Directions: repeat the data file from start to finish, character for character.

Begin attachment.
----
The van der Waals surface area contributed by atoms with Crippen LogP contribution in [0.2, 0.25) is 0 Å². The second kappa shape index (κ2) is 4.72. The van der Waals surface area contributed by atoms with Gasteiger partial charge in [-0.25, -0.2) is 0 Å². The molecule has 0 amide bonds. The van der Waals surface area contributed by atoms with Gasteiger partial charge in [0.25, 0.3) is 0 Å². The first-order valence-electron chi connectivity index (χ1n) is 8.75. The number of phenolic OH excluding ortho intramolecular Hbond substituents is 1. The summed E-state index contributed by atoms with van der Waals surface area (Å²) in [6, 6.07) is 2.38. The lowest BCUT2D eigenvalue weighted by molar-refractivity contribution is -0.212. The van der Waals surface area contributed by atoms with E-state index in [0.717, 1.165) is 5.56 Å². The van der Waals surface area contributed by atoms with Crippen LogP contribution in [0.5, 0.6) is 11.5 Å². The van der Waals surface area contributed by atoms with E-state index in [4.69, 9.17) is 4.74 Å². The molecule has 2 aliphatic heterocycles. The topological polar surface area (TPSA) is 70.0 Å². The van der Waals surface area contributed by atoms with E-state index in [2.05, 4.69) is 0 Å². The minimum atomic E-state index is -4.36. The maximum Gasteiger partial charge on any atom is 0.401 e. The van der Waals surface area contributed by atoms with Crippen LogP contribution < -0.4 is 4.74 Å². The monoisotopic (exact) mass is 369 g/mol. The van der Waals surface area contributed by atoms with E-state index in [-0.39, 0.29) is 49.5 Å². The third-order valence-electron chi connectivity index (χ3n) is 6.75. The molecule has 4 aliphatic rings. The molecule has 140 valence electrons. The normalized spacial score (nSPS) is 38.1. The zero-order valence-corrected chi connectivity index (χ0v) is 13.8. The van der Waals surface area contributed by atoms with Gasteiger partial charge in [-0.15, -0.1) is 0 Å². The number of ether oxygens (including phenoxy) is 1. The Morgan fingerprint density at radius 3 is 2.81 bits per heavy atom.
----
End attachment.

The van der Waals surface area contributed by atoms with Crippen LogP contribution in [0.2, 0.25) is 0 Å². The second kappa shape index (κ2) is 4.72. The van der Waals surface area contributed by atoms with Gasteiger partial charge in [-0.25, -0.2) is 0 Å². The molecule has 0 amide bonds. The van der Waals surface area contributed by atoms with Gasteiger partial charge in [0.25, 0.3) is 0 Å². The first-order valence-electron chi connectivity index (χ1n) is 8.75. The number of phenolic OH excluding ortho intramolecular Hbond substituents is 1. The summed E-state index contributed by atoms with van der Waals surface area (Å²) in [6, 6.07) is 2.38. The lowest BCUT2D eigenvalue weighted by molar-refractivity contribution is -0.212. The van der Waals surface area contributed by atoms with E-state index in [0.717, 1.165) is 5.56 Å². The van der Waals surface area contributed by atoms with Crippen LogP contribution in [0.5, 0.6) is 11.5 Å². The van der Waals surface area contributed by atoms with E-state index in [4.69, 9.17) is 4.74 Å². The molecule has 2 aliphatic heterocycles. The topological polar surface area (TPSA) is 70.0 Å². The van der Waals surface area contributed by atoms with E-state index in [2.05, 4.69) is 0 Å². The minimum atomic E-state index is -4.36. The maximum Gasteiger partial charge on any atom is 0.401 e. The van der Waals surface area contributed by atoms with Crippen LogP contribution < -0.4 is 4.74 Å². The monoisotopic (exact) mass is 369 g/mol. The van der Waals surface area contributed by atoms with E-state index in [-0.39, 0.29) is 49.5 Å². The third-order valence-electron chi connectivity index (χ3n) is 6.75. The molecule has 4 aliphatic rings. The molecule has 140 valence electrons. The normalized spacial score (nSPS) is 38.1. The zero-order valence-corrected chi connectivity index (χ0v) is 13.8. The van der Waals surface area contributed by atoms with Gasteiger partial charge in [-0.15, -0.1) is 0 Å². The number of ether oxygens (including phenoxy) is 1. The Morgan fingerprint density at radius 3 is 2.81 bits per heavy atom.